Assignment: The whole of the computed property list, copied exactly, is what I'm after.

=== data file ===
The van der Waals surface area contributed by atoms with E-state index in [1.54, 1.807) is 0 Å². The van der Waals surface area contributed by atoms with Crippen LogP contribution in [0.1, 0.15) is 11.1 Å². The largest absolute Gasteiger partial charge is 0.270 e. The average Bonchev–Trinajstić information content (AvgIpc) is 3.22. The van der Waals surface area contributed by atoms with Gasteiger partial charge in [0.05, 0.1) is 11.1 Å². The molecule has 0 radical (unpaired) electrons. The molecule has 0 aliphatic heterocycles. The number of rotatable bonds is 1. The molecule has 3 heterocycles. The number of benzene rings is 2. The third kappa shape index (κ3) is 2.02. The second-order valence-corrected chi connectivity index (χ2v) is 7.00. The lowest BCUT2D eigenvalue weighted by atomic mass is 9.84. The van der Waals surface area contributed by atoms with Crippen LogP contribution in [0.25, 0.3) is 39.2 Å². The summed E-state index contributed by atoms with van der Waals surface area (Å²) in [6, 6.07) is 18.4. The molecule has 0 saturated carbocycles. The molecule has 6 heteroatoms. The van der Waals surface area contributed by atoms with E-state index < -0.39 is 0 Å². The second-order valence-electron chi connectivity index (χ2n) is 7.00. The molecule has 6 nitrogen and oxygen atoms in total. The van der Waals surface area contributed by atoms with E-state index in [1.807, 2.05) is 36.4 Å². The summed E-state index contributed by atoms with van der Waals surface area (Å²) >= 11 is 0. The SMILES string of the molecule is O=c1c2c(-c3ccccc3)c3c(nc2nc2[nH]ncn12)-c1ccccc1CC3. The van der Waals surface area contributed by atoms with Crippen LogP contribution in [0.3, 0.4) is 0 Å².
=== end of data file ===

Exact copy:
The van der Waals surface area contributed by atoms with E-state index in [1.54, 1.807) is 0 Å². The van der Waals surface area contributed by atoms with Crippen LogP contribution in [0.1, 0.15) is 11.1 Å². The largest absolute Gasteiger partial charge is 0.270 e. The average Bonchev–Trinajstić information content (AvgIpc) is 3.22. The van der Waals surface area contributed by atoms with Gasteiger partial charge in [0.05, 0.1) is 11.1 Å². The molecule has 0 radical (unpaired) electrons. The molecule has 0 aliphatic heterocycles. The number of rotatable bonds is 1. The molecule has 3 heterocycles. The number of benzene rings is 2. The third kappa shape index (κ3) is 2.02. The second-order valence-corrected chi connectivity index (χ2v) is 7.00. The lowest BCUT2D eigenvalue weighted by atomic mass is 9.84. The van der Waals surface area contributed by atoms with Crippen LogP contribution in [0.25, 0.3) is 39.2 Å². The summed E-state index contributed by atoms with van der Waals surface area (Å²) in [6, 6.07) is 18.4. The molecule has 0 saturated carbocycles. The molecule has 6 heteroatoms. The van der Waals surface area contributed by atoms with E-state index < -0.39 is 0 Å². The second-order valence-electron chi connectivity index (χ2n) is 7.00. The molecule has 6 nitrogen and oxygen atoms in total. The van der Waals surface area contributed by atoms with E-state index in [1.807, 2.05) is 36.4 Å². The summed E-state index contributed by atoms with van der Waals surface area (Å²) >= 11 is 0. The SMILES string of the molecule is O=c1c2c(-c3ccccc3)c3c(nc2nc2[nH]ncn12)-c1ccccc1CC3. The van der Waals surface area contributed by atoms with Crippen LogP contribution in [0.3, 0.4) is 0 Å².